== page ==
Another reason for market failures is what economists call externalities or unaccounted costs. Sometimes, market prices do not reflect the activities of the producers or consumers. This occurs when a consumption or production activity has an indirect effect on other consumption or production activities not reflected directly in market prices; the cost is then absorbed external to the market that caused the cost. One of the most obvious examples of unaccounted costs impacting the environment is pollution. A chemical plant may dump waste into a stream causing downstream recreation sites to be unsuitable for use. In this case, the producer does not bear the true cost of this impact absent regulation.

There are many tactics for combating pollution that ultimately cut down on unaccounted costs. An emission standard, usually created by federal governments, provides a legal limit on how much pollution a firm can emit; if the firm exceeds it, it can face monetary or even criminal charges. The firm could install abatement equipment and procedures (or change inputs and production materials) if the fines and penalties are higher than the cost of abatement. Otherwise, the firm may delay expenditures to avoid unnecessary costs. Another technique is upfront fees that federal and state governments charge to force companies to make environmentally friendly decisions.

Different countries have different preferences as to how firms should absorb these costs. The United States tends to use standards, whereas countries such as Germany and Spain tend to use fees. For example, the U.S. Environmental Protection Agency (E.P.A.) has often provided specific pollution standards for various industries and provides incentives to buy renewable energy. On the other hand, the German government provides energy resource providers with incentives via a feed-in-tariff (i.e., energy distributors are required to pay a premium to renewable energy producers and purchase the energy source). The feed-in tariff is similar to a tax that encourages energy providers to use renewable energy sources.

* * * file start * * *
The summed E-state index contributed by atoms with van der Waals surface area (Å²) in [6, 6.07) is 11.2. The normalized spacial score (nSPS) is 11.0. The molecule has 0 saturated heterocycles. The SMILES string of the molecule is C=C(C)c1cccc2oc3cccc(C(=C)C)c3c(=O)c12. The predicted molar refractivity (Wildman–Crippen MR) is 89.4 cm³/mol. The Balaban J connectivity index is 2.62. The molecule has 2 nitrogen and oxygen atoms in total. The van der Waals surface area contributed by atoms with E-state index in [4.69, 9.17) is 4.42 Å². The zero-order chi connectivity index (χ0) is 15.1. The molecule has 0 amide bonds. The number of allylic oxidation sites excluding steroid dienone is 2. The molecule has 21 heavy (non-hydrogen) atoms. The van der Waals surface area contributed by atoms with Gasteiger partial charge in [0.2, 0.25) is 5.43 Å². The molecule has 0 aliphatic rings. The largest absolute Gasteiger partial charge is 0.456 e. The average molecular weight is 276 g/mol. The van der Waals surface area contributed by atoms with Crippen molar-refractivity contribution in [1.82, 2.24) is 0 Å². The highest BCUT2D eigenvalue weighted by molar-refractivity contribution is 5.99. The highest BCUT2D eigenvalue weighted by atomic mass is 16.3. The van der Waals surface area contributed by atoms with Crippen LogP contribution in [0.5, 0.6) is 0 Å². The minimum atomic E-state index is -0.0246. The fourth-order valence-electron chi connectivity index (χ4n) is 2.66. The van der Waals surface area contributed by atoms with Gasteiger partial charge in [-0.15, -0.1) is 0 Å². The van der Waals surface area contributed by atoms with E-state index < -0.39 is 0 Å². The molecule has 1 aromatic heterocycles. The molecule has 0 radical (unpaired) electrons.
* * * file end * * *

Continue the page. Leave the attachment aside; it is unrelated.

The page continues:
Each technique depends on the ability of regulators to set accurate standards and balance the costs of compliance with the costs of noncompliance. When a government has limited information about the costs and benefits of pollution abatement, a standard or a fee could be preferable. Note that a standard is preferable when the marginal social cost curve is steep and the marginal cost curve is relatively flat (i.e., money spent per unit of emissions increases rapidly when the level of emissions increases, yet the marginal costs to producers does not change very much when the level of emissions changes).

Typical firm-level responses to regulatory and legal pressures are varied (e.g, avoid, reduce, adapt, and disregard). Firms may use all of these responses throughout their existences. Determining the correct response is dependent upon a myriad of factors (i.e., executive perceptions, company capabilities, and past experience with similar events). I have not discussed these responses, but more information can be found here. In another blog, I will consider why regulation exists and explore whether regulation has been effective in creating positive environmental outcomes.